Let me begin by first stating that I believe that the heart of Goshen College is one that is good, and this is reflected in the hearts of those who study and work here. I am proud to be a part of a community of such loving and intelligent people. However, as with the case of most things, there is definitely always room for improvement.I struggled with how to begin an article about Goshen College’s particular hiring practices of the LGBTQ (lesbian, gay, bisexual, transgendered, queer) community, and as I write I still struggle with what to say, not because I have a lack of opinion (those of you who know me know this can’t possibly be true), but rather a lack of ability to really express my passion and full opinion about this issue in 300 to 600 words. So I suppose I am left with no option but to give just a few of the reasons I believe we should hire LGBTQ faculty.
First, I think it’s important to understand what our policy is on hiring people of this particular community. Essentially, to the best of my knowledge and understanding, Goshen College will not hire homosexual individuals who are not celibate. This is a very simplified understanding collected from conversations with faculty, but also from attending last year’s talkback session about this issue in which a member of the president’s council thoroughly discussed the Biblically inspired policy/clause behind the decision not to hire LGBTQ individuals who were not celibate.
Acknowledging and respecting that we are a Christian school, the Bible never speaks about homosexuality in terms of a loving, committed relationship, but rather as an act of war and dominance as it was used in the Biblical times. Although I could write a paper about the reasons why I believe the Bible does not stand against homosexuality in terms of this loving, committed relationship (and I have), I will simply make one point on this issue. The Bible discusses quite a bit about sexual and marital relations along with discussions about homosexuality. And if we refuse to hire those who are homosexual, then shouldn’t we also refuse to hire those who are engaging in premarital sex or who have had a divorce? Of course we shouldn’t, because matters of sexuality–in whatever form–should be private.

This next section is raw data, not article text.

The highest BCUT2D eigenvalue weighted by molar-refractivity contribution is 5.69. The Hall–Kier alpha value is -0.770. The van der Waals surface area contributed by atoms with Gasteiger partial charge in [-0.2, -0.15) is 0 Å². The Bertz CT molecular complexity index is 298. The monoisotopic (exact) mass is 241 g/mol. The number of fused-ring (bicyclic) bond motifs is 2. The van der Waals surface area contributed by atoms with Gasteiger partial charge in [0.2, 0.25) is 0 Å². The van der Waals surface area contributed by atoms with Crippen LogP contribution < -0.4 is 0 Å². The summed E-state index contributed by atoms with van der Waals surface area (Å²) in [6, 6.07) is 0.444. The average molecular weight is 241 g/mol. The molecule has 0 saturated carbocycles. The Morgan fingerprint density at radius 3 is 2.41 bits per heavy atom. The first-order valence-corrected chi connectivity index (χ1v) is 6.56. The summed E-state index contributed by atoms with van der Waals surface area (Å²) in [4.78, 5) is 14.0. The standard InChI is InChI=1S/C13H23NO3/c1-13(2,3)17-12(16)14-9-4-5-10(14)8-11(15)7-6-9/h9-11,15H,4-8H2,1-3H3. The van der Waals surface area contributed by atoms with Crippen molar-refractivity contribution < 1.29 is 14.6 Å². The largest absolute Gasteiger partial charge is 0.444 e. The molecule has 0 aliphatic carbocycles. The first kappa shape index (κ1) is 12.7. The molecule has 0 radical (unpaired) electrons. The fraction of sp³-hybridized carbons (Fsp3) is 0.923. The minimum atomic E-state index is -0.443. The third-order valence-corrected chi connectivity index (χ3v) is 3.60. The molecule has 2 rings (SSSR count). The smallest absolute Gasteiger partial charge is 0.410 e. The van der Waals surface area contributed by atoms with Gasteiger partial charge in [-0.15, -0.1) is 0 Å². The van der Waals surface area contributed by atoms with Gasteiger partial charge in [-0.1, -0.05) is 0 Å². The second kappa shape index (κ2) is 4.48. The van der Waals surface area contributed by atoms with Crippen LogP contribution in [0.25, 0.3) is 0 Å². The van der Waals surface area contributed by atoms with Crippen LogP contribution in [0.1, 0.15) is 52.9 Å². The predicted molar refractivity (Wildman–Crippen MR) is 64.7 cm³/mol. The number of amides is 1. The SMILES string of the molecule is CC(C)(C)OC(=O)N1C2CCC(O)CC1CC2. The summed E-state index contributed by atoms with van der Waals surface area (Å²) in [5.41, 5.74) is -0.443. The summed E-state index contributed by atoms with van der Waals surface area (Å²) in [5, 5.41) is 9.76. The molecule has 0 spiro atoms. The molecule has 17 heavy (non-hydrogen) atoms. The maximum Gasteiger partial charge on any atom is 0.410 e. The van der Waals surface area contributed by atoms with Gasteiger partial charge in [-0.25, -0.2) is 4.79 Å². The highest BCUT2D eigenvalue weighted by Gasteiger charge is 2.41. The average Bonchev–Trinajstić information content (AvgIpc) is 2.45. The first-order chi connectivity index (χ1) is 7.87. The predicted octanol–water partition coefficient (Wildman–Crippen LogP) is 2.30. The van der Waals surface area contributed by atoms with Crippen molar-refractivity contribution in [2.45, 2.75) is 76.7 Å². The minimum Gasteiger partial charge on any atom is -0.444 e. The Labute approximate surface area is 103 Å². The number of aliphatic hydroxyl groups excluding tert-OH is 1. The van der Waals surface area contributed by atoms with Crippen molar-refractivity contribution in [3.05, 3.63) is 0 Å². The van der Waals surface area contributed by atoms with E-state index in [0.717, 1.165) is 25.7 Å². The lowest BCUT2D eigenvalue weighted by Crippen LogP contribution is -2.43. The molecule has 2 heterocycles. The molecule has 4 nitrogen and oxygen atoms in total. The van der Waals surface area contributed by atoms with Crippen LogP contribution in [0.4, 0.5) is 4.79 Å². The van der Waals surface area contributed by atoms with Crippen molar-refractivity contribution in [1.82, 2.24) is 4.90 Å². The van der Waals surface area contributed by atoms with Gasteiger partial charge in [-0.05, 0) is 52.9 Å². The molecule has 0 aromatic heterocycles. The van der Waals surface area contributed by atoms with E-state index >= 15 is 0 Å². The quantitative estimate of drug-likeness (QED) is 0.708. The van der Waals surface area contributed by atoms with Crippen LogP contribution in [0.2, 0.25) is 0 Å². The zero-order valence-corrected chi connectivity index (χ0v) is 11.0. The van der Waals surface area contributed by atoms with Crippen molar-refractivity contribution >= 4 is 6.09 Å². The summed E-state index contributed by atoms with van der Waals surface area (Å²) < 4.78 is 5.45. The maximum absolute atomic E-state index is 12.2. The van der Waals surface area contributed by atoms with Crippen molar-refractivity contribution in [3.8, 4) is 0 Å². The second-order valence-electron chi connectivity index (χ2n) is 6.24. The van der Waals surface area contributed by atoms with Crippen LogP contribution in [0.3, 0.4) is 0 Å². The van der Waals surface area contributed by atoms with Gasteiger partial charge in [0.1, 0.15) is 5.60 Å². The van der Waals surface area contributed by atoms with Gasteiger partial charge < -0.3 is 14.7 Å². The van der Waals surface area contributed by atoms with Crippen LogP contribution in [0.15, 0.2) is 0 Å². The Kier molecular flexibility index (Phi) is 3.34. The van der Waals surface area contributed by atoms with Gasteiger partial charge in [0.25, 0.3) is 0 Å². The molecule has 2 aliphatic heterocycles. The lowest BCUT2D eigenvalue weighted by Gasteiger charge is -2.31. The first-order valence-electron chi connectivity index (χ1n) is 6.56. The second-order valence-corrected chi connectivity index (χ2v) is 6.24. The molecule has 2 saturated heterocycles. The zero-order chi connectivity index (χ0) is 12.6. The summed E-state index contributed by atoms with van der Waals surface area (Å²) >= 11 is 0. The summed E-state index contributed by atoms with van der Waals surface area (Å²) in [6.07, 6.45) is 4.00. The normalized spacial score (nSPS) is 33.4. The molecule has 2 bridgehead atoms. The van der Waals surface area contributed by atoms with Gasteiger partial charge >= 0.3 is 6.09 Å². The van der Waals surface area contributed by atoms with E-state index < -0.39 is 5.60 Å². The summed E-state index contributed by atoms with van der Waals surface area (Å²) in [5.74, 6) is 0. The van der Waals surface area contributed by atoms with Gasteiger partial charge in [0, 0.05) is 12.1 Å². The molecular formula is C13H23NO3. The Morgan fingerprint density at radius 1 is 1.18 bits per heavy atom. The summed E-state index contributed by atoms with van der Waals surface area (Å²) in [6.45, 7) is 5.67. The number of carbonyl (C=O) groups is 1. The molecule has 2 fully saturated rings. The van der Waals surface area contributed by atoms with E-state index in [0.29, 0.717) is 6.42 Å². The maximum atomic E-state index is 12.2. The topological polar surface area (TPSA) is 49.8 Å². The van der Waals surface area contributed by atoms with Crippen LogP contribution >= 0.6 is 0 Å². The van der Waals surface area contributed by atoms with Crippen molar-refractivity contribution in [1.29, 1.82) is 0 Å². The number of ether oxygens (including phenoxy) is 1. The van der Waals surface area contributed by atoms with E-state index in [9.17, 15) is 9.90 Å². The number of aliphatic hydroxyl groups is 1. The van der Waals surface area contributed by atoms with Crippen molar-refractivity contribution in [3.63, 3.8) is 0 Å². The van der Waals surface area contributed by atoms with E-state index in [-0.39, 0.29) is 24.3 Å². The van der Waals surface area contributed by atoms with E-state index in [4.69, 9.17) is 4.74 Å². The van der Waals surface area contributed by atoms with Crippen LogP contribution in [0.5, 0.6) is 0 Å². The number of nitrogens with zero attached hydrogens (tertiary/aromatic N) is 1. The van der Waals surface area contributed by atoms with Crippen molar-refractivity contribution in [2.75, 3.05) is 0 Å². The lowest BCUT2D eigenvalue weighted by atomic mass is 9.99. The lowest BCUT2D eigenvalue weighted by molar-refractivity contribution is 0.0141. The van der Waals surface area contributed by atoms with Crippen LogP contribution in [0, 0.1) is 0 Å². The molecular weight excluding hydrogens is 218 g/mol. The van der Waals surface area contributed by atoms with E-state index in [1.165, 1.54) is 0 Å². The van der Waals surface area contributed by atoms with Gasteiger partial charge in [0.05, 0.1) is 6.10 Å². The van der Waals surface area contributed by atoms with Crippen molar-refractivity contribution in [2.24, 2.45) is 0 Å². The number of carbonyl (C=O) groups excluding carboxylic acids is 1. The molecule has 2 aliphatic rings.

Aside from the above-mentioned clause and all of the messy Biblical interpretations and debates, based on the fact that we have LGBTQ students there are two other very essential reasons I believe GC should allow the hiring of LGBTQ individuals. First, I believe that it is important for our LGBTQ brothers and sisters to have mentors here on campus. As a straight woman who wants a career and family, I have my choice of amazing women faculty who could help me achieve these goals and offer advice and encouragement along my life journey. Although there are many faculty members who love and support their LGBTQ students, how many of them have been in their shoes and can offer sage advice on how to get through their particular life struggles? LGBTQ students need mentors who truly understand their experience.
Lastly, I believe it’s important to hire qualified LGBTQ individuals because I believe the implicit message of our current hiring practice is that LGBTQ students are welcome as long as they are students, but once they have graduated their presence is no longer wanted. The LGBTQ community is full of talented, loving, intelligent people who have a lot to offer. Let’s not send them the message that because they are homosexual those wonderful characteristics are invalid.
Jessica Bubp is a communication, women’s studies and psychology interdisciplinary senior from Plymouth, Ind.